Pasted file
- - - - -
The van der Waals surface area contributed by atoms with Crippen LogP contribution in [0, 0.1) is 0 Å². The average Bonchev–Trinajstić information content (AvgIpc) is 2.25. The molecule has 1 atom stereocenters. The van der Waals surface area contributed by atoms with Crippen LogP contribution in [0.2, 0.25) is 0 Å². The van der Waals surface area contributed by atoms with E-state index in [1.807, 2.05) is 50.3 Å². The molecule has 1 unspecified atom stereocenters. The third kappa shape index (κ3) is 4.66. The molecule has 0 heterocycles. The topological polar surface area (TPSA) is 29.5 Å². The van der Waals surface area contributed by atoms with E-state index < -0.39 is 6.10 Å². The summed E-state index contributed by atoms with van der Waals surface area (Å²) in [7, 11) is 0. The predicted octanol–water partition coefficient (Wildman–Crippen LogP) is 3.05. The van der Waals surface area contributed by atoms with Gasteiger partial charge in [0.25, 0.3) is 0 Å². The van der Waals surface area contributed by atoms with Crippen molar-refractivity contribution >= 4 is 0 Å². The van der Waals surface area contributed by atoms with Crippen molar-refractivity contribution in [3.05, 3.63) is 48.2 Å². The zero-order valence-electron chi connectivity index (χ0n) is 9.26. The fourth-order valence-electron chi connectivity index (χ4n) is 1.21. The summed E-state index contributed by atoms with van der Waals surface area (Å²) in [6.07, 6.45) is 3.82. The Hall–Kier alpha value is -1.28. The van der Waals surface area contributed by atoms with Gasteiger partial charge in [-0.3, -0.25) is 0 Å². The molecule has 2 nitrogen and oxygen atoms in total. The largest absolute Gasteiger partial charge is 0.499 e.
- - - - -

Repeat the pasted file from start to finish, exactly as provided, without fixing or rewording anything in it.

The van der Waals surface area contributed by atoms with Crippen LogP contribution in [0, 0.1) is 0 Å². The average Bonchev–Trinajstić information content (AvgIpc) is 2.25. The molecule has 1 atom stereocenters. The van der Waals surface area contributed by atoms with Crippen LogP contribution in [0.2, 0.25) is 0 Å². The van der Waals surface area contributed by atoms with E-state index in [1.807, 2.05) is 50.3 Å². The molecule has 1 unspecified atom stereocenters. The third kappa shape index (κ3) is 4.66. The molecule has 0 heterocycles. The topological polar surface area (TPSA) is 29.5 Å². The van der Waals surface area contributed by atoms with E-state index < -0.39 is 6.10 Å². The summed E-state index contributed by atoms with van der Waals surface area (Å²) in [7, 11) is 0. The predicted octanol–water partition coefficient (Wildman–Crippen LogP) is 3.05. The van der Waals surface area contributed by atoms with Gasteiger partial charge in [0.25, 0.3) is 0 Å². The van der Waals surface area contributed by atoms with Crippen molar-refractivity contribution >= 4 is 0 Å². The van der Waals surface area contributed by atoms with Crippen molar-refractivity contribution in [3.05, 3.63) is 48.2 Å². The zero-order valence-electron chi connectivity index (χ0n) is 9.26. The fourth-order valence-electron chi connectivity index (χ4n) is 1.21. The summed E-state index contributed by atoms with van der Waals surface area (Å²) in [6.07, 6.45) is 3.82. The Hall–Kier alpha value is -1.28. The van der Waals surface area contributed by atoms with Gasteiger partial charge in [-0.3, -0.25) is 0 Å². The molecule has 2 nitrogen and oxygen atoms in total. The largest absolute Gasteiger partial charge is 0.499 e.